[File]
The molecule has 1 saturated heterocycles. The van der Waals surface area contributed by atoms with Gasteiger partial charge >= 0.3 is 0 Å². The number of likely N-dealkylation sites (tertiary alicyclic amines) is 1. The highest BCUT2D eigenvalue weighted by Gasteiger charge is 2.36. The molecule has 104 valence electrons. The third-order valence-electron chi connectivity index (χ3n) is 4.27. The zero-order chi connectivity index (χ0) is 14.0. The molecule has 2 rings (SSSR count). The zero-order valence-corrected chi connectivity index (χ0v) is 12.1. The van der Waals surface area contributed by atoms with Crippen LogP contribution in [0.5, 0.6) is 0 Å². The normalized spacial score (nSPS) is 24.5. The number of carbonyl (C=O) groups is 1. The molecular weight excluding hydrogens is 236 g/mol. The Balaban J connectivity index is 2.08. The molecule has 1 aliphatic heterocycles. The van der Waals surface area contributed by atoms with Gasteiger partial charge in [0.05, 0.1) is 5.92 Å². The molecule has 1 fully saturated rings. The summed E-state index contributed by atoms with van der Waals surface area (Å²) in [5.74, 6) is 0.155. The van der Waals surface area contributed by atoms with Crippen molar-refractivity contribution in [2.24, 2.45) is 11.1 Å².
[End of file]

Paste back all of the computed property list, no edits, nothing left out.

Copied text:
The molecule has 1 saturated heterocycles. The van der Waals surface area contributed by atoms with Gasteiger partial charge >= 0.3 is 0 Å². The number of likely N-dealkylation sites (tertiary alicyclic amines) is 1. The highest BCUT2D eigenvalue weighted by Gasteiger charge is 2.36. The molecule has 104 valence electrons. The third-order valence-electron chi connectivity index (χ3n) is 4.27. The zero-order chi connectivity index (χ0) is 14.0. The molecule has 2 rings (SSSR count). The zero-order valence-corrected chi connectivity index (χ0v) is 12.1. The van der Waals surface area contributed by atoms with Crippen LogP contribution in [0.5, 0.6) is 0 Å². The normalized spacial score (nSPS) is 24.5. The number of carbonyl (C=O) groups is 1. The molecular weight excluding hydrogens is 236 g/mol. The Balaban J connectivity index is 2.08. The molecule has 1 aliphatic heterocycles. The van der Waals surface area contributed by atoms with Gasteiger partial charge in [0.05, 0.1) is 5.92 Å². The molecule has 1 fully saturated rings. The summed E-state index contributed by atoms with van der Waals surface area (Å²) in [5.74, 6) is 0.155. The van der Waals surface area contributed by atoms with Crippen molar-refractivity contribution in [2.24, 2.45) is 11.1 Å².